You’d be surprised how many drowned children, abandoned women, and syphilitic men will have died in your current home over the years.
Given the recent changing of the seasons and leap into springtime, we've asked novelist Shirley Jackson to give us some tips on cleaning the filth-lined caves we’ve been living in all winter.
Jackson specialized in gothic tales about the sinister side of small-town life in 1950s America. Mob-mentality, haunted houses, unsolved murders, and the banality of evil were her forte—and her stories were frequently greeted with “bewilderment, speculation and old-fashioned abuse.” Drawing on her three best-known works (The Lottery, We Have Always Lived in the Castle, and The Haunting of Hill House), we’ve asked Jackson to share her insights on the centuries-old ritual of spring cleaning:
Embrace the tradition of spring cleaning. You may not know why you do it, but it must be done for it has always been done and so it will always be done. Never question the cleaning, just give in to the gentle sweep of the brush and the delicate glug of the bleach slipping down your throat.
Declutter as you clean. Write the name of every room in the house on a piece of paper and choose one at random. Pile all your possessions into that room, cover the floor, and smother the walls with your belongings. This room is trash and so it must be buried by trash. Then bring out the gasoline and light a match.
Loop in your housemates. Once you have cleansed yourself of the trash room, you can turn your attention to your housemates. The one whose name is chosen is the designated scapegoat of the house. They are the reason the bin is never emptied, they wake in the night to plug the drains full of the hair they rip from their own heads, they smear the clean plates with moldy food and escort marauding dust bunnies into the house. They must be punished. Once you stop their wicked ways, all will be well.
Dispose of old furniture. Ask yourself this: If I spend every night stumbling through the corridors of my home, pausing only to commune with the spirits and beg them for sweet relief . . . do I really need a bed? Getting rid of your bed will give you more space to pace and you’ll have the option to just shut up the room completely (after advising all guests to never, ever set foot in there).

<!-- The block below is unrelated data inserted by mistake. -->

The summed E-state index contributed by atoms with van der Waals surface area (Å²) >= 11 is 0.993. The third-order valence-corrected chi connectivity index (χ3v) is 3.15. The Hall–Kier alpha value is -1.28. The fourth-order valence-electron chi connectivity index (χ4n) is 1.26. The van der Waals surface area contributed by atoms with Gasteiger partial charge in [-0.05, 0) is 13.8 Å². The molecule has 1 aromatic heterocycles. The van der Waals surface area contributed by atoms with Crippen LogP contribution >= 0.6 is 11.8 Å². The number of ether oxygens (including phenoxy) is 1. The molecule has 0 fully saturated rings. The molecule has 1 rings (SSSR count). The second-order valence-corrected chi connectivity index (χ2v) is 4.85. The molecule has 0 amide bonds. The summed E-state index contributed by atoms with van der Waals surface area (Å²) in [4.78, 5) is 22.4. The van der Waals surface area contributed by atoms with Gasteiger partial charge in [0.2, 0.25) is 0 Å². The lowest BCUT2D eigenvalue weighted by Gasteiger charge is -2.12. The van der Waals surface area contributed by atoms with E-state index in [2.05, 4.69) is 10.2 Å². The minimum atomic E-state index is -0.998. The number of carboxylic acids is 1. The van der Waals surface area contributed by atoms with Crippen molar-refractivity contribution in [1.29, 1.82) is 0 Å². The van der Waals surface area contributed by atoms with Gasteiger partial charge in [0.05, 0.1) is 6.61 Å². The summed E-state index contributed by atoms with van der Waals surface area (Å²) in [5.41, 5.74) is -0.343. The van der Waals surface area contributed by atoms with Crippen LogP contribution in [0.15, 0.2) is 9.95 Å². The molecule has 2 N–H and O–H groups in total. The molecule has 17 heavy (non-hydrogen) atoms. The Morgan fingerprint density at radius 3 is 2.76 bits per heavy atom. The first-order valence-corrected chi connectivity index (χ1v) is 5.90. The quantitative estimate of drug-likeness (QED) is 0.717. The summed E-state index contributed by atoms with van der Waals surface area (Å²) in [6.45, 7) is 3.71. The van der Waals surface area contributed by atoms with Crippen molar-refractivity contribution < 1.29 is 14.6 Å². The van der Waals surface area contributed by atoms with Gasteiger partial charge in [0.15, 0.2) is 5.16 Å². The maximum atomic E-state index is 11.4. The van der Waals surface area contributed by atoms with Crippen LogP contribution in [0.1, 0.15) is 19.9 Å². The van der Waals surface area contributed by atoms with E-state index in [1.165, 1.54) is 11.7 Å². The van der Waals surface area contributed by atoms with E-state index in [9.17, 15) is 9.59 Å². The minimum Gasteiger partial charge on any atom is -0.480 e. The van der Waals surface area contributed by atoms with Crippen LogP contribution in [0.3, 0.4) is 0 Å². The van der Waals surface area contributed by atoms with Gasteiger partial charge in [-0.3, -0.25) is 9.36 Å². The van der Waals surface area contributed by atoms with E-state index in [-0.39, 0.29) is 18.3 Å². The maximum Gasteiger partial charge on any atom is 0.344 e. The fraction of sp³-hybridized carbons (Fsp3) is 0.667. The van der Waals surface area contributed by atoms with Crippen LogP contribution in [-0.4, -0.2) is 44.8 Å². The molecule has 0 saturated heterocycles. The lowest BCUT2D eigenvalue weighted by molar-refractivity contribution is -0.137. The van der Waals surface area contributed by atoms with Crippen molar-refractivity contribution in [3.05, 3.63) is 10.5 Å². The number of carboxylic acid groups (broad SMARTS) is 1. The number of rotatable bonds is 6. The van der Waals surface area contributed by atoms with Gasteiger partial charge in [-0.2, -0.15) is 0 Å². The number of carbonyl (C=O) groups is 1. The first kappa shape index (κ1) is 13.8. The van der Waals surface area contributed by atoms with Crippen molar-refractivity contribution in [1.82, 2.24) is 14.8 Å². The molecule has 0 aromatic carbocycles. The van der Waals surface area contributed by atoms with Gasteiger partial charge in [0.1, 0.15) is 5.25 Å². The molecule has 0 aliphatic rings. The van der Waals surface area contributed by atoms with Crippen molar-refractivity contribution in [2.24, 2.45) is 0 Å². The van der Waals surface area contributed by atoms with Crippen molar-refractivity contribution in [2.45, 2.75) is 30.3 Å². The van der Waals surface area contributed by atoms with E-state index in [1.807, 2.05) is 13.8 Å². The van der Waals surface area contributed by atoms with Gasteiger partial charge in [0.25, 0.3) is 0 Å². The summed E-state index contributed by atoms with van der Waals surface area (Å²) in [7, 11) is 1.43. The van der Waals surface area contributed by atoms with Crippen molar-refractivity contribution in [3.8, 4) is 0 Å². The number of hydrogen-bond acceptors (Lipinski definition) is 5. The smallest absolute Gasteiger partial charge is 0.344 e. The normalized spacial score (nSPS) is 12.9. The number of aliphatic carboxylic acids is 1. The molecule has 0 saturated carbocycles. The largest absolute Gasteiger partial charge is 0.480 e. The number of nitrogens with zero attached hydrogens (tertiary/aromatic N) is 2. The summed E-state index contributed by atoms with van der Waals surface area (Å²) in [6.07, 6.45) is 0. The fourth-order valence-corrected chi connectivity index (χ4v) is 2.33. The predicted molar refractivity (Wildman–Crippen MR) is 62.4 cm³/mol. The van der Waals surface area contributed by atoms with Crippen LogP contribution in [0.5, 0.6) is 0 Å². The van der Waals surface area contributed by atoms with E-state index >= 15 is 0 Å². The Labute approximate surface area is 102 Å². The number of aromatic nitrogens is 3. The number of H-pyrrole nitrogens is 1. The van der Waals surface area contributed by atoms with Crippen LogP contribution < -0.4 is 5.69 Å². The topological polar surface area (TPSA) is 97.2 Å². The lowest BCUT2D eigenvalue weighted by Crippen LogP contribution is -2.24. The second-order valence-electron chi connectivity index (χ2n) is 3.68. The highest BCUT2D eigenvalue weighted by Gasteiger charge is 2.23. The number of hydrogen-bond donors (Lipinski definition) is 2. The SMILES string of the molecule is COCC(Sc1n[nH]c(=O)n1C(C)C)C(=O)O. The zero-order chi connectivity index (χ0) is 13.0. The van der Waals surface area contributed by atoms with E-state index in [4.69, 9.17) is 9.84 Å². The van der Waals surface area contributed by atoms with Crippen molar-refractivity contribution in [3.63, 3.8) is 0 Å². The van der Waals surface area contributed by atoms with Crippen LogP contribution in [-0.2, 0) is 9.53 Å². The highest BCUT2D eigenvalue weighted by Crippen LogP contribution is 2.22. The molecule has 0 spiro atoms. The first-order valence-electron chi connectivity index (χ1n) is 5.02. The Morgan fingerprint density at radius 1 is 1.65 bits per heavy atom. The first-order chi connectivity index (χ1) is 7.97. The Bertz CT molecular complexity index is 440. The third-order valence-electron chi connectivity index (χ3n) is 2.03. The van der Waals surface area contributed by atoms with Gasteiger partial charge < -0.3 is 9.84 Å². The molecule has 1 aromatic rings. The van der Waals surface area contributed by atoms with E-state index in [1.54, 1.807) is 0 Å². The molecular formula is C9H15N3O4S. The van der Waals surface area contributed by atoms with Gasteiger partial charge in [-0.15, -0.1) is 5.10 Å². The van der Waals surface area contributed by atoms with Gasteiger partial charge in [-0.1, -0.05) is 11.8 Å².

Invest in local art. If you’re looking to spruce up some tired walls, it might be worth checking out local artisans. You’d be surprised how many drowned children, abandoned women, and syphilitic men will have died in your current home over the years. All they need is a little encouragement; inviting an impressionable young woman to stay is usually enough, and they will be happy to scrawl their cries for help and threats of violence across every wall in the house.
Rearrange your cupboards. Many people make the mistake of separating food. Why not mix it up a bit and combine things by color instead of type? Salt, sugar, flour, detergent, rat poison—combine them all in a special tub and see how much space it saves. On a similar note: Have you given proper thought to how many family members you need?
Investigate outdoor storage options. Take all your books outside and nail them to the trees surrounding your property, then bury your broken glass and headless doll collections in the garden. This has the dual benefit of de-cluttering your house and keeping evil spirits at bay.
Don’t be afraid to ask for help. Your neighbors are watching. They know what you did and what they need to do. So let them. Let them bring their cleaning shovels and their scrubbing stones. Let their anger wash over your house. You won’t recognize the old place by the time they’re done, and are bound to discover a new use for the cellar.